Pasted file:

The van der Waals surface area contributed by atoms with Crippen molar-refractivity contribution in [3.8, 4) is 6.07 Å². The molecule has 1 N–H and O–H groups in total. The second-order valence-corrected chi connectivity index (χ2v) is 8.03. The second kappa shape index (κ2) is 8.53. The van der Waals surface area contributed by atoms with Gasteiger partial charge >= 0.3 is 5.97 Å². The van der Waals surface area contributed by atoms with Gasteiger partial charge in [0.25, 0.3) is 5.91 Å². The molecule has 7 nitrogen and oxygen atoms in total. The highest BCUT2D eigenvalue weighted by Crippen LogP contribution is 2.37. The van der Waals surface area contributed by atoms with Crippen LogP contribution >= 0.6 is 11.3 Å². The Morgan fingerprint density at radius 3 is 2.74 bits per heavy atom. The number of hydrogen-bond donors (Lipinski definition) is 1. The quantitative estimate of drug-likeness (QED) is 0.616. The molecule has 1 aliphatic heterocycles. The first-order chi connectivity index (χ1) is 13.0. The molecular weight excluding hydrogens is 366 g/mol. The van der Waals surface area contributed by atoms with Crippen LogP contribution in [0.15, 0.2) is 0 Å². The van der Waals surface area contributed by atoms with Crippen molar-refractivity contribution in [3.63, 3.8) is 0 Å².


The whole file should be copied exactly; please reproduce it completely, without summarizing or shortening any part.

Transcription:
The van der Waals surface area contributed by atoms with Crippen molar-refractivity contribution in [3.8, 4) is 6.07 Å². The molecule has 1 N–H and O–H groups in total. The second-order valence-corrected chi connectivity index (χ2v) is 8.03. The second kappa shape index (κ2) is 8.53. The van der Waals surface area contributed by atoms with Gasteiger partial charge >= 0.3 is 5.97 Å². The van der Waals surface area contributed by atoms with Gasteiger partial charge in [0.25, 0.3) is 5.91 Å². The molecule has 7 nitrogen and oxygen atoms in total. The highest BCUT2D eigenvalue weighted by Crippen LogP contribution is 2.37. The van der Waals surface area contributed by atoms with Crippen LogP contribution >= 0.6 is 11.3 Å². The Morgan fingerprint density at radius 3 is 2.74 bits per heavy atom. The number of hydrogen-bond donors (Lipinski definition) is 1. The quantitative estimate of drug-likeness (QED) is 0.616. The molecule has 1 aliphatic heterocycles. The first-order chi connectivity index (χ1) is 13.0. The molecular weight excluding hydrogens is 366 g/mol. The van der Waals surface area contributed by atoms with Crippen LogP contribution in [0.15, 0.2) is 0 Å². The van der Waals surface area contributed by atoms with Crippen molar-refractivity contribution in [3.63, 3.8) is 0 Å².